The differences: I have two elder brothers. The character Niu is based on of one of my brothers and a neighbor boy who lived upstairs. At the height of the Revolution, one of my brothers announced that he drew a class line between himself and my Father. I can still remember how confused and angry I was and how hurt my parents were.


FW: Where'd you get the title of your book?

"Revolution is not a dinner party," is a quotation from Chairman Mao. When I was young, I didn’t understand its true meaning. Only “Dinner party” stuck with me. I thought that a dinner party would be nice! We hadn’t had one in a long time.

It was only when I was older that I truly understood its meaning that a revolution is harsh and the people living through it endure suffering, cruelty and betrayal. Many lives are lost or ruined.


FW: We've read that food was scarce during parts of your childhood, and your father actually had to burn your books during your childhood in China. What made you write a book about food and literature, and how do the two go together in your novel?

Many of my childhood memories are associated with food and books, and both continue to play a very important role in my life. I love to cook, to host dinner parties, to write about food and to read.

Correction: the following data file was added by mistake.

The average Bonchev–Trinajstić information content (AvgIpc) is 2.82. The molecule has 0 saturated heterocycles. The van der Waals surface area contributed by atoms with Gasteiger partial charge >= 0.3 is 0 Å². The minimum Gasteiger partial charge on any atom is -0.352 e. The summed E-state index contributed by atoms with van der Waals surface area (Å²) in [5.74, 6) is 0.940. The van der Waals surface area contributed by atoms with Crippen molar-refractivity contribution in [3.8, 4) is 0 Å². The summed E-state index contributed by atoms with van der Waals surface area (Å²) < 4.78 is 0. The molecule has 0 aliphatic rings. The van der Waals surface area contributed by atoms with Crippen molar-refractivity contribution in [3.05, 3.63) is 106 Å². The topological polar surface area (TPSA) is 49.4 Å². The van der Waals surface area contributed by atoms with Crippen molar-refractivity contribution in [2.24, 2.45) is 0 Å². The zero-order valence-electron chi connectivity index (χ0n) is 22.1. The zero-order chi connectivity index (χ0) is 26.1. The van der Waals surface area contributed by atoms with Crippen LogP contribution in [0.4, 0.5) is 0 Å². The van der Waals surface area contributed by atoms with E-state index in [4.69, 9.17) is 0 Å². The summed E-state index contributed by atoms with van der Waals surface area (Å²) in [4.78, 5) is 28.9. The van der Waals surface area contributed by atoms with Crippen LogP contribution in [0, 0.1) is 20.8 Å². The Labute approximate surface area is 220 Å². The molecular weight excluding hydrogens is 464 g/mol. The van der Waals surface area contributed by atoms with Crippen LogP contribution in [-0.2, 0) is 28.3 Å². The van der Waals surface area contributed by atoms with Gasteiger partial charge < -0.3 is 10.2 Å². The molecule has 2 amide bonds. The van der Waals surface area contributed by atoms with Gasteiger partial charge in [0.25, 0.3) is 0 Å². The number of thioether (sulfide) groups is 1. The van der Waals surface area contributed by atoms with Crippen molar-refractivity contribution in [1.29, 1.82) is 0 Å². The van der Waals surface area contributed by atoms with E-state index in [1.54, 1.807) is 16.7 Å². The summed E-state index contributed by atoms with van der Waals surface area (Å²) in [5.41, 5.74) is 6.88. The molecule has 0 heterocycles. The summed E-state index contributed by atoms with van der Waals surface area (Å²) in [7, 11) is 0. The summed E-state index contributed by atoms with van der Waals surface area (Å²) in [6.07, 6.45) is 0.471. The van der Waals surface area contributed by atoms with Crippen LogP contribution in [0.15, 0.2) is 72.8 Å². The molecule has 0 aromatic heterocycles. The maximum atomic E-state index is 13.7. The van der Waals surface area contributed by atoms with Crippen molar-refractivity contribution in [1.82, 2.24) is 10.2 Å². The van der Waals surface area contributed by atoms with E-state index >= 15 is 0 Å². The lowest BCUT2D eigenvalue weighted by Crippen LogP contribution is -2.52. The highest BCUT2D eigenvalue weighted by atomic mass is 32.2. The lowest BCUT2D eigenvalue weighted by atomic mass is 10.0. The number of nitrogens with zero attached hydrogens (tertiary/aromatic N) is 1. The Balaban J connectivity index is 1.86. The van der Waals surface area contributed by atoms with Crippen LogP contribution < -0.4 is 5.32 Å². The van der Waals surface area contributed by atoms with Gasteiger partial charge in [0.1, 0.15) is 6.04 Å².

Both food and literature play central roles in the book. Food is a featured part of the celebration of good times, as when Ling lingers over homemade ice cream at a neighbor’s home. During the bad times, its absence is a symbol of misery and suffering, as when the Chinese New Year feast is reduced to two pan-fried eggs. Ling’s family is a very intellectual family. Books and foreign magazines are prominent in their apartment, and her father struggles to continue Ling’s education in English even as it becomes dangerous to do so. There’s a direct, physical connection between food and literature in the book. Ling writes poetry on paper with rice water, so that the words can’t be seen by others.


FW: As an adult you’ve returned to China. How is it changed from the country you recall as a child?

During my trip I saw that Mao’s effect on China is still far-reaching and can’t be underestimated. You can easily find shops filled with Mao statues and buttons, and taxi drivers hang Mao’s portrait on their rear view mirrors. Yet life in China is steadily improving. The cities are filled with material goods and the pace of development is dizzying. I feel proud of today’s China and am happy to see it take on an important role in the world. China will always occupy a special place in my heart.